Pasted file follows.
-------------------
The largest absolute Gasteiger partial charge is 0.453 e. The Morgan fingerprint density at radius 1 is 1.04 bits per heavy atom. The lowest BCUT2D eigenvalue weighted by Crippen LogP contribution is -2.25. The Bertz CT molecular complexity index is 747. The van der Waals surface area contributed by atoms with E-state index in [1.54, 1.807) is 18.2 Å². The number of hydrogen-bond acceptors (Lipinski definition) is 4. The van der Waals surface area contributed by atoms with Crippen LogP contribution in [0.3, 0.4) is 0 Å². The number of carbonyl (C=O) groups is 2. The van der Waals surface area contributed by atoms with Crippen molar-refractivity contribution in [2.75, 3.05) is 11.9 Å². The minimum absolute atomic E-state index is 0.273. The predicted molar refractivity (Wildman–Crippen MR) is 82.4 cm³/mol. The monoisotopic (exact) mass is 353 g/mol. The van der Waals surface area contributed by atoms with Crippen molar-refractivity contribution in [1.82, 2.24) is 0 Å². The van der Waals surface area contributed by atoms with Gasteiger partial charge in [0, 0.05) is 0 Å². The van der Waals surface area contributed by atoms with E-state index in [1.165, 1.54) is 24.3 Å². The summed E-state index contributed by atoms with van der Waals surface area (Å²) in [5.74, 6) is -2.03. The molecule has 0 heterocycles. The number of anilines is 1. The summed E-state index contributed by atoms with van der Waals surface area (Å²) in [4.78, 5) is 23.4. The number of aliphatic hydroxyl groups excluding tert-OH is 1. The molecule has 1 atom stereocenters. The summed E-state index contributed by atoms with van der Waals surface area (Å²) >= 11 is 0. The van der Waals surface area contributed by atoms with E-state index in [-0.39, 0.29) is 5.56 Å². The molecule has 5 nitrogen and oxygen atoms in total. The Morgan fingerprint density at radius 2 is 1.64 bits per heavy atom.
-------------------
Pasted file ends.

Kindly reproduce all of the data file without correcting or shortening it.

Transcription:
The largest absolute Gasteiger partial charge is 0.453 e. The Morgan fingerprint density at radius 1 is 1.04 bits per heavy atom. The lowest BCUT2D eigenvalue weighted by Crippen LogP contribution is -2.25. The Bertz CT molecular complexity index is 747. The van der Waals surface area contributed by atoms with E-state index in [1.54, 1.807) is 18.2 Å². The number of hydrogen-bond acceptors (Lipinski definition) is 4. The van der Waals surface area contributed by atoms with Crippen LogP contribution in [0.3, 0.4) is 0 Å². The number of carbonyl (C=O) groups is 2. The van der Waals surface area contributed by atoms with Crippen molar-refractivity contribution in [2.75, 3.05) is 11.9 Å². The minimum absolute atomic E-state index is 0.273. The predicted molar refractivity (Wildman–Crippen MR) is 82.4 cm³/mol. The monoisotopic (exact) mass is 353 g/mol. The van der Waals surface area contributed by atoms with Crippen molar-refractivity contribution in [1.82, 2.24) is 0 Å². The van der Waals surface area contributed by atoms with Gasteiger partial charge in [0, 0.05) is 0 Å². The van der Waals surface area contributed by atoms with E-state index in [1.165, 1.54) is 24.3 Å². The summed E-state index contributed by atoms with van der Waals surface area (Å²) in [5.74, 6) is -2.03. The molecule has 0 heterocycles. The number of anilines is 1. The summed E-state index contributed by atoms with van der Waals surface area (Å²) in [4.78, 5) is 23.4. The number of aliphatic hydroxyl groups excluding tert-OH is 1. The molecule has 1 atom stereocenters. The summed E-state index contributed by atoms with van der Waals surface area (Å²) >= 11 is 0. The van der Waals surface area contributed by atoms with E-state index in [-0.39, 0.29) is 5.56 Å². The molecule has 5 nitrogen and oxygen atoms in total. The Morgan fingerprint density at radius 2 is 1.64 bits per heavy atom.